Canada's Corel continues to improve Word Perfect
Issue #605: May 29, 2001
The high-tech office
by ALAN ZISMAN
Ready or not, it's office suite upgrade
season again. May 1 brought
us the new version of Corel's Word Perfect Office, while the
of the month promises the latest Microsoft Office.
This week we're looking at Word Perfect; after
all, it got to the store
shelves first. Next week, it's Microsoft's turn and the week following
we'll look at some alternatives.
For most of the decade starting in 1985, Word
Perfect was the word processor
to beat. But as the business community moved from DOS to Windows, the
was slow to switch. Its first Windows versions were awkward as well. As
Microsoft built up market share for its own Word word processor and
suite, Word Perfect (the company) lost focus, resulting in the product
moving first to Novell and then to Corel.
Canadian-based Corel has worked hard to build up
the product as a worthy
alternative to Microsoft's Office, offering regular upgrades while
Microsoft) maintaining file format compatibility with older versions.
Word Perfect Office 2002 is no exception.
Upgraders ($249) or new adopters
($599) get spiffier graphics in the Quattro Pro spreadsheet, and new Macromedia
Flash animation capabilities in Corel Presentations. For users tired of
viruses infecting their Microsoft Outlook e-mail, there's a new (and
As in previous editions, a higher-priced
Professional version adds the
Paradox database and Dragon Natural Speaking for voice dictation ($369
upgrade, $769 otherwise; owners of Corel Draw 3, Microsoft Office 95,
Smartsuite 97 or later versions all qualify for upgrade pricing).
Compatibility remains a major consideration of
this suite. Users should
have no trouble opening older files and, perhaps more important, users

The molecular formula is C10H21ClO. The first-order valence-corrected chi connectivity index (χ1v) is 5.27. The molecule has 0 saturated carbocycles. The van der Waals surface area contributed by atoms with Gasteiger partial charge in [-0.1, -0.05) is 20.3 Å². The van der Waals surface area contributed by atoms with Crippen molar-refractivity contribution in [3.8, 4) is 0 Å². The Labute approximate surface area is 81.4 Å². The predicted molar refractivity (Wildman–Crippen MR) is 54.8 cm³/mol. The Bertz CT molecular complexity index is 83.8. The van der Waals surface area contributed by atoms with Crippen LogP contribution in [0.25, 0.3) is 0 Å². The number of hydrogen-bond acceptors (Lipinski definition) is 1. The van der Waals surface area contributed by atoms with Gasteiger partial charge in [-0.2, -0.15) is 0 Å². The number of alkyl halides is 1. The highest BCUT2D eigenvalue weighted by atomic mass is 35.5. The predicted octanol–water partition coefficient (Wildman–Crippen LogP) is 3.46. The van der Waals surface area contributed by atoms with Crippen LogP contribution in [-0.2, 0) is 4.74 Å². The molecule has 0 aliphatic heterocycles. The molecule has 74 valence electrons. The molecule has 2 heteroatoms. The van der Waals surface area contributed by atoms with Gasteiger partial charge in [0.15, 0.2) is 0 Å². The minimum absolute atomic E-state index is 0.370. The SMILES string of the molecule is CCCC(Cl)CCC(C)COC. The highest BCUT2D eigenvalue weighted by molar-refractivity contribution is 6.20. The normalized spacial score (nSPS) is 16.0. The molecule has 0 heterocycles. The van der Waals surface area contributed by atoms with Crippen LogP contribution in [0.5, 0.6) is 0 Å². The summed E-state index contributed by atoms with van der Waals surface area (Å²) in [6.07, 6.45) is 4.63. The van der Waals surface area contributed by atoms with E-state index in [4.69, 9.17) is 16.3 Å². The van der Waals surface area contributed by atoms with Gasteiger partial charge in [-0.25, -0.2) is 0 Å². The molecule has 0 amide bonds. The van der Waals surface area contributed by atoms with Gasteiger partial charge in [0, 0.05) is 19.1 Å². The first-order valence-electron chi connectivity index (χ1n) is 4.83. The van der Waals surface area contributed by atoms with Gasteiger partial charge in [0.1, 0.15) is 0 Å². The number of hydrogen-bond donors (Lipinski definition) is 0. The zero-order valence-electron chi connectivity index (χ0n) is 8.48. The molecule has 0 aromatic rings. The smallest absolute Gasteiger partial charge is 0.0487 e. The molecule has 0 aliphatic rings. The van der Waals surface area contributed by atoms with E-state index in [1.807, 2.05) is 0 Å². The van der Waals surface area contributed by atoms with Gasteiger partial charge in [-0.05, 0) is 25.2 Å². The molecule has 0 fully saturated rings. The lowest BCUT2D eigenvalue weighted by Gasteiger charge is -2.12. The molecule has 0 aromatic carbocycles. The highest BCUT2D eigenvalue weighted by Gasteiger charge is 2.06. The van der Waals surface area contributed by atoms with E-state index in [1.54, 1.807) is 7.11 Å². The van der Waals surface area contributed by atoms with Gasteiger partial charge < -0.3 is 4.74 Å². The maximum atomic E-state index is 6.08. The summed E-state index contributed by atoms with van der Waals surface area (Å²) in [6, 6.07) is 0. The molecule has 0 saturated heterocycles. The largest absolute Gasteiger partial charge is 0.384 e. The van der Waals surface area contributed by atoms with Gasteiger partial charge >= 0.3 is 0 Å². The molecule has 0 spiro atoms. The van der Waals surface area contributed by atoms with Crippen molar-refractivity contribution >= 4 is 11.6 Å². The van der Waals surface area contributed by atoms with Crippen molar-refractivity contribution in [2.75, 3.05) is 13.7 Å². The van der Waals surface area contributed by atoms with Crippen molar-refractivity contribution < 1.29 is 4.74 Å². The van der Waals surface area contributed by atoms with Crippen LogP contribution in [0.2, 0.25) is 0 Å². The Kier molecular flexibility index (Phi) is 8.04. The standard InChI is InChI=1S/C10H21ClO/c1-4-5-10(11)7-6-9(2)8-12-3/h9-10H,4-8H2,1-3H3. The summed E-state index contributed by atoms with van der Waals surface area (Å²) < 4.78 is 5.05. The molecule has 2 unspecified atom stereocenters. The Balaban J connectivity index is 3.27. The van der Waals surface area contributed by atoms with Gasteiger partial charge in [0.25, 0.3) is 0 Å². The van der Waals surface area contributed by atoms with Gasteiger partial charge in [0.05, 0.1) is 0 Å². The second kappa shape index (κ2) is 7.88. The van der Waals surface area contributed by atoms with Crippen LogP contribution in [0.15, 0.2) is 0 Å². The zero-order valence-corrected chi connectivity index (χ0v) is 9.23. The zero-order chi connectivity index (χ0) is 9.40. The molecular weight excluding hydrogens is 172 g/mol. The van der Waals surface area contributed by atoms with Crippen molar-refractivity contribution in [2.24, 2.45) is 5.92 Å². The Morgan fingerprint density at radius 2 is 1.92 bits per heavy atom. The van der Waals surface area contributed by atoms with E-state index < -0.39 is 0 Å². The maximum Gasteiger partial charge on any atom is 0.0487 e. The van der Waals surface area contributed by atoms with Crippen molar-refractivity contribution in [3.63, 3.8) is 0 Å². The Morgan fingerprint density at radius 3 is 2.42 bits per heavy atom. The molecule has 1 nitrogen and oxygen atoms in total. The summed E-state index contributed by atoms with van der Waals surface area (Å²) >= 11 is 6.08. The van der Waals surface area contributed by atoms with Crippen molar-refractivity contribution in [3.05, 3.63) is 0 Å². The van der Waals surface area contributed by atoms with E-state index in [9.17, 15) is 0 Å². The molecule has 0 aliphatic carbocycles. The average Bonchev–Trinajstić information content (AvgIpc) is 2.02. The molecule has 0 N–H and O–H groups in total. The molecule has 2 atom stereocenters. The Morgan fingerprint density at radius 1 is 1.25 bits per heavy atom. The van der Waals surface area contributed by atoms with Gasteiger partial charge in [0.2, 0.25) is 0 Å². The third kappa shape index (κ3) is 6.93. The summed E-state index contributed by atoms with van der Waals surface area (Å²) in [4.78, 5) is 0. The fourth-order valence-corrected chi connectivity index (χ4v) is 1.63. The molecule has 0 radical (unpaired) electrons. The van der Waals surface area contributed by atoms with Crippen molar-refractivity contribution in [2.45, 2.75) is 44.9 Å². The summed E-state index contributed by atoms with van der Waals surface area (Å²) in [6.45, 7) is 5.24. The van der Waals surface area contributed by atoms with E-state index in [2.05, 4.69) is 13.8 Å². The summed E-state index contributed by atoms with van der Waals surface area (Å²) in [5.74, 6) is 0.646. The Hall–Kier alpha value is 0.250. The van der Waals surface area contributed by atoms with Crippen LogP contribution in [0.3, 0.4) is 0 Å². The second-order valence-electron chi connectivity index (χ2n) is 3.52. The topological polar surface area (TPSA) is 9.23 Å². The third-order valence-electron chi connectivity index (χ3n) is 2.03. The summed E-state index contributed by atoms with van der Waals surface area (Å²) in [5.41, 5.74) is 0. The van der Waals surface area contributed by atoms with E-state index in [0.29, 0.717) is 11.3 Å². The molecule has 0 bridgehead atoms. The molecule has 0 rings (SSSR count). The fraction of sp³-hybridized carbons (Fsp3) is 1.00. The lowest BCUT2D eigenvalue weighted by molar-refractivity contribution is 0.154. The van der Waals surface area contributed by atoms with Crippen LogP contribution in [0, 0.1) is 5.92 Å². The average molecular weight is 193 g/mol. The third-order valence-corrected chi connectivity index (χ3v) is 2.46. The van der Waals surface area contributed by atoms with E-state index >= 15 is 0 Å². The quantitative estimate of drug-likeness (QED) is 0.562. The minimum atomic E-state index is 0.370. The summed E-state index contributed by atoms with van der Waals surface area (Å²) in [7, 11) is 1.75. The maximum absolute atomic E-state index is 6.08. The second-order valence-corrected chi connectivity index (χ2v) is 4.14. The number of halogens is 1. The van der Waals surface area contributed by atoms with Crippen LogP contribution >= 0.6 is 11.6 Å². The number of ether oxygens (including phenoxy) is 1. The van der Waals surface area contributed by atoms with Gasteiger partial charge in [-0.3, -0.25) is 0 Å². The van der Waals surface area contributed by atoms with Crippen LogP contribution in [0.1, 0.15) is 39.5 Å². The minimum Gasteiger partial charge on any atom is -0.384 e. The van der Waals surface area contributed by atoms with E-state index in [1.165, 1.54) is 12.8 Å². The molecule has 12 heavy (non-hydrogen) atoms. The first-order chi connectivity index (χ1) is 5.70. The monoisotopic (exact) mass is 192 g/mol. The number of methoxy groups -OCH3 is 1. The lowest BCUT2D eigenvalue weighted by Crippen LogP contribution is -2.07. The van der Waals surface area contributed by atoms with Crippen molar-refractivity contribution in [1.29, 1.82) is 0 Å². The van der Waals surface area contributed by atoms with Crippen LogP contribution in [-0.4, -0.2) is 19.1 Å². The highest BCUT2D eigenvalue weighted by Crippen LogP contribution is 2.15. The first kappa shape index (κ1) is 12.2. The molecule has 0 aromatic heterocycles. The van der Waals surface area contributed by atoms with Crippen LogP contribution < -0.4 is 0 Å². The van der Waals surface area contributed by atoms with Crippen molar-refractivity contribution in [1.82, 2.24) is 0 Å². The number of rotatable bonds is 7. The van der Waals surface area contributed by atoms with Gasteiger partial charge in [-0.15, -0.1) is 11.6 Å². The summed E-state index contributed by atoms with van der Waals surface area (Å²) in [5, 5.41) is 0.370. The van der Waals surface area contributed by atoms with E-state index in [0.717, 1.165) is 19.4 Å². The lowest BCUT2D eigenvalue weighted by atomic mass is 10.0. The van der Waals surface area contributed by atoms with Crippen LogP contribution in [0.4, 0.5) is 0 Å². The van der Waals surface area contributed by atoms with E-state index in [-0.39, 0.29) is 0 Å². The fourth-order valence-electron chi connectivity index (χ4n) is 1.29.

of older versions will be able to open files created by new users. Word
Perfect causes none of the chaos that Microsoft created when Word 97
were unreadable in earlier versions. Partly because of this stability,
Word Perfect remains a favourite in many law and government offices.
Word Perfect also beats Word in dealing with
long, multichapter documents,
maintaining page numbering across multiple files. Long-time users still
get to revel in the power of the Reveal Codes mode for precise
control. (The newest version of Word finally attempts something
At the same time, Word Perfect trumps Word with powerful graphic
allowing precise alignment features and the ability to rotate images.
converting a document to HTML for Web publishing, a "cascading style
is automatically created.
A nice feature, the Oxford Pocket Dictionary
is included and
provides definitions throughout the suite.
While the Quattro Pro spreadsheet retains its
ability to open Excel
and Lotus spreadsheets, it builds on the power of Corel Draw
program, offering more artistic charting than its competitors. And
Microsoft's Powerpoint has become almost a generic name for
presentations, Corel's Presentations does an equally fine job and goes
a step further exporting to Macromedia Flash format for easy posting to
The brand-new Corelcentral Mail packs a lot of
security and power behind
a bare-bones interface. Its calendar and address book are easy to use,
but lack the integration of Microsoft's Outlook. Then again, they also
lack Outlooks' vulnerability to hacker attack.
Microsoft's suite uses Visual Basic as its macro
language. It's a powerful,
real programming language that is too complex for most everyday users
powerful enough for hackers to take advantage of. Corel, instead,
Perfectscript macro language: easy enough for the rest of us to write
Word Perfect's 2002 incarnation won't break
on the office suite market. But it's reliable, compatible (both with
and older Corel versions) and, by offering a good collection of new and
improved features, keeps this venerable product a viable competitor.